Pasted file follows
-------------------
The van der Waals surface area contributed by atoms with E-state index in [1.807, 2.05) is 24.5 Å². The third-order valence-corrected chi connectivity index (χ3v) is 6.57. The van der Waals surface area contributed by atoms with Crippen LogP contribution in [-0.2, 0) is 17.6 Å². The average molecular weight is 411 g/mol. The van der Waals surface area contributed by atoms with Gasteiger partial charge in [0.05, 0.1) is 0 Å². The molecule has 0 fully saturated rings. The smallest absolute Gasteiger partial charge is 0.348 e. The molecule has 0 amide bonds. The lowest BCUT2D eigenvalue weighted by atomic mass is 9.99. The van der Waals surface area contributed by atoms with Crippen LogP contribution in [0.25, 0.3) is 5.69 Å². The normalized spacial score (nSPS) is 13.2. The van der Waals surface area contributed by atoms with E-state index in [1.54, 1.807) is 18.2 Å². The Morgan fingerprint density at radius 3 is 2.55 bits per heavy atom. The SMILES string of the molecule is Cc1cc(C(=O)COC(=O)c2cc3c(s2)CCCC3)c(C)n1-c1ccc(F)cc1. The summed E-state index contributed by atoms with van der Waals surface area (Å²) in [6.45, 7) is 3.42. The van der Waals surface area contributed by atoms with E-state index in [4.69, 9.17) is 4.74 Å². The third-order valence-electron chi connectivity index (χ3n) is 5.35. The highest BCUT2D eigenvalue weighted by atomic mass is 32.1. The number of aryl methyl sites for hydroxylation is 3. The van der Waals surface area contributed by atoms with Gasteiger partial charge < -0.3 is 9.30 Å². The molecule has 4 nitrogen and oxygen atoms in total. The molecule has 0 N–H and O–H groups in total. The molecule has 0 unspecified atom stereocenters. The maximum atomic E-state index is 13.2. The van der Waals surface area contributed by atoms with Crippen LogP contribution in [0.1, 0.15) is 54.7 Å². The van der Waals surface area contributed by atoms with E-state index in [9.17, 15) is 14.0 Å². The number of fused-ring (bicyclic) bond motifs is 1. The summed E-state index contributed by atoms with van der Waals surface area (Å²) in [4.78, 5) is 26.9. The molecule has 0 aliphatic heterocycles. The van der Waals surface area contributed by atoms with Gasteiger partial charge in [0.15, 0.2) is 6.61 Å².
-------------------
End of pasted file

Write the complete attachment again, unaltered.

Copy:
The van der Waals surface area contributed by atoms with E-state index in [1.807, 2.05) is 24.5 Å². The third-order valence-corrected chi connectivity index (χ3v) is 6.57. The van der Waals surface area contributed by atoms with Crippen LogP contribution in [-0.2, 0) is 17.6 Å². The average molecular weight is 411 g/mol. The van der Waals surface area contributed by atoms with Gasteiger partial charge in [0.05, 0.1) is 0 Å². The molecule has 0 fully saturated rings. The smallest absolute Gasteiger partial charge is 0.348 e. The molecule has 0 amide bonds. The lowest BCUT2D eigenvalue weighted by atomic mass is 9.99. The van der Waals surface area contributed by atoms with Crippen LogP contribution in [0.25, 0.3) is 5.69 Å². The normalized spacial score (nSPS) is 13.2. The van der Waals surface area contributed by atoms with E-state index in [1.54, 1.807) is 18.2 Å². The Morgan fingerprint density at radius 3 is 2.55 bits per heavy atom. The SMILES string of the molecule is Cc1cc(C(=O)COC(=O)c2cc3c(s2)CCCC3)c(C)n1-c1ccc(F)cc1. The summed E-state index contributed by atoms with van der Waals surface area (Å²) in [6.45, 7) is 3.42. The van der Waals surface area contributed by atoms with E-state index in [4.69, 9.17) is 4.74 Å². The third-order valence-electron chi connectivity index (χ3n) is 5.35. The highest BCUT2D eigenvalue weighted by atomic mass is 32.1. The number of aryl methyl sites for hydroxylation is 3. The van der Waals surface area contributed by atoms with Gasteiger partial charge < -0.3 is 9.30 Å². The molecule has 4 nitrogen and oxygen atoms in total. The molecule has 0 N–H and O–H groups in total. The molecule has 0 unspecified atom stereocenters. The maximum atomic E-state index is 13.2. The van der Waals surface area contributed by atoms with Crippen LogP contribution in [0.1, 0.15) is 54.7 Å². The van der Waals surface area contributed by atoms with E-state index in [9.17, 15) is 14.0 Å². The number of fused-ring (bicyclic) bond motifs is 1. The summed E-state index contributed by atoms with van der Waals surface area (Å²) in [4.78, 5) is 26.9. The molecule has 0 aliphatic heterocycles. The van der Waals surface area contributed by atoms with Gasteiger partial charge in [0.15, 0.2) is 6.61 Å².